I once heard Theodore Dalrymple suggest that intellectuals, especially in pseudo-disciplines, dislike obvious truths – e.g. rioting is bad and should be stopped – because the obvious truth is a threat to a clerisy whose status depends on elucidating obscure meanings.
— Niall Gooch (@niall_gooch) May 31, 2020
This seems like an obvious truth itself. “This thing that appears good is actually bad, and vice-versa.” Countless examples from viral clickbait to Ph.D. theses have profitably used this formula. There’s an obvious incentive to portray oneself as a seer with unusual gifts of prophecy and insight. As Adam Smith noted in The Wealth of Nations, “men are fond of paradoxes, and of appearing to understand what surpasses the comprehension of ordinary people.” But Adam Smith elucidated one of the most profound paradoxes of modernity, that self-interest pursued within a functioning market economy actually produces more beneficial results all around than a traditional insistence on a straight line between virtuous thoughts and virtuous actions. Was he a member of the “intellectual clerisy” insulting the good, intuitive sense of the common man? Probably depends on whom you ask. Ironically, or paradoxically, many of the very same people who currently think reality is more “nuanced” when it comes to the spectacle of orgiastic violence and left-wing mob rule take the exact opposite perspective when an insight like Smith’s offends their bedrock moral sensibilities. Suddenly, things are exactly what they appear to be again, and how dare you try to hoodwink us with your intellectual sophistries!
Again, nothing new under the sun. Long before social science, aphorists and moralists noted that people often act first and rationalize later. This is a bipartisan, or rather pre-partisan, phenomenon. We decide what we want to do, then invent an after-the-fact justification for it, which can be changed as necessary. It feels intuitively —and satisfyingly — true to reduce people’s behavior to squalid motives. Many of the “protestors” we see smiling exultantly as they exit the shattered windows of a department store with armfuls of goods don’t appear to be too concerned about racial justice or long-term consequences. Many of the progressive media figures offering incoherent, contradictory apologetics for the rioting, as they bravely tweet their support for the destruction of black people’s jobs and neighborhoods from their gated communities in safe suburbs, are clearly displaying the pathetic self-loathing peculiar to the guilt-ridden privileged. And yet, many people who can grasp these obvious truths seem to have difficulty grasping that “the ends justify the means” is an amoral blade which maims the hands of anyone foolish enough to seize it. Truth is always obvious right up until the moment when it threatens to thwart my impulses.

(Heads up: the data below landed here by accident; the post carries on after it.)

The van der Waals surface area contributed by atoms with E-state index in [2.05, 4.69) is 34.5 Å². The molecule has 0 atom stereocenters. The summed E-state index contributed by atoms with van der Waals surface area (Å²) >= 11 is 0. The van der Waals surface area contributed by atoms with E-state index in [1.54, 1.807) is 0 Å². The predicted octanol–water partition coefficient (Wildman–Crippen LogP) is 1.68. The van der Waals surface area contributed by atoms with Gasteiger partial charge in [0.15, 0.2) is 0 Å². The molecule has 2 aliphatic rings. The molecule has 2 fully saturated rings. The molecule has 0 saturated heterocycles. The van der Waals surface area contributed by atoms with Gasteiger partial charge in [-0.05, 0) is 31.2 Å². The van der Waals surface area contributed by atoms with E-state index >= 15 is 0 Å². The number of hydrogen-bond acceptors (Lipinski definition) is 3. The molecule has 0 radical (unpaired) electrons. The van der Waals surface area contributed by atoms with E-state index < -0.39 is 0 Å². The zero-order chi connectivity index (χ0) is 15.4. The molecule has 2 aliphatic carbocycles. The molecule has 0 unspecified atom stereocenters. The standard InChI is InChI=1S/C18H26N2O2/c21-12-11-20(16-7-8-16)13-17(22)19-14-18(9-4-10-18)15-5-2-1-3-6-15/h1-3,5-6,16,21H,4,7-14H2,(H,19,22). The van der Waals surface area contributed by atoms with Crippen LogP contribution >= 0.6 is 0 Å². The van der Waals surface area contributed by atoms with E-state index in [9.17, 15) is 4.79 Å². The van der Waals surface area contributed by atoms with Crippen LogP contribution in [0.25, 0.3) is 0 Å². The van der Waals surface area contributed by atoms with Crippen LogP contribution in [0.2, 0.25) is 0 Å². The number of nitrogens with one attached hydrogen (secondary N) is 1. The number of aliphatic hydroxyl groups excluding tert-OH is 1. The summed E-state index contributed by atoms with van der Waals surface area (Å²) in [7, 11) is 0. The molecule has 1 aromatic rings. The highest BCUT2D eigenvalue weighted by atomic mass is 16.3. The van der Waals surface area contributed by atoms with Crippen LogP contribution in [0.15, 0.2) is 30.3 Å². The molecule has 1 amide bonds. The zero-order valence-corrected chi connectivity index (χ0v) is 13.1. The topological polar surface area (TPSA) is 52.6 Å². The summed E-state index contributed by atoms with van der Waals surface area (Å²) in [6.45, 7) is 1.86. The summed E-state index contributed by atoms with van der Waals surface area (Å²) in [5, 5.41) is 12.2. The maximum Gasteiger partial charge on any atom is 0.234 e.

Cynicism about all professed motives would appear to be justified. But undiluted cynicism seems like a moral base constructed on quicksand. Paradox seems to be a fundamental building block of reality.
In some sense, it seems obviously true that George Floyd’s death is identical to those of other black men killed by the police in recent years. And yet, it’s also true that each one of those cases involved completely unique individuals in completely different circumstances. There is a certain abstract similarity we can notice across them all, but it does not necessarily follow that they all blossom from one actual root. This is understandably frustrating for people who want to be able to uproot “racism” or “white supremacy” or “capitalism” and thus solve the problem of white cops using lethal force against unarmed black men in one stroke. No one wants to hear that life is endless Sisyphean maintenance of chores that are never finished. No one feels passionate about an endless game of Whac-a-Mole. Is it an obvious truth or a counter-intuitive one to tell people that in many ways, there is no “progress,” just the same basic challenges and weaknesses presenting themselves over and over again, a constant struggle against inevitable entropy?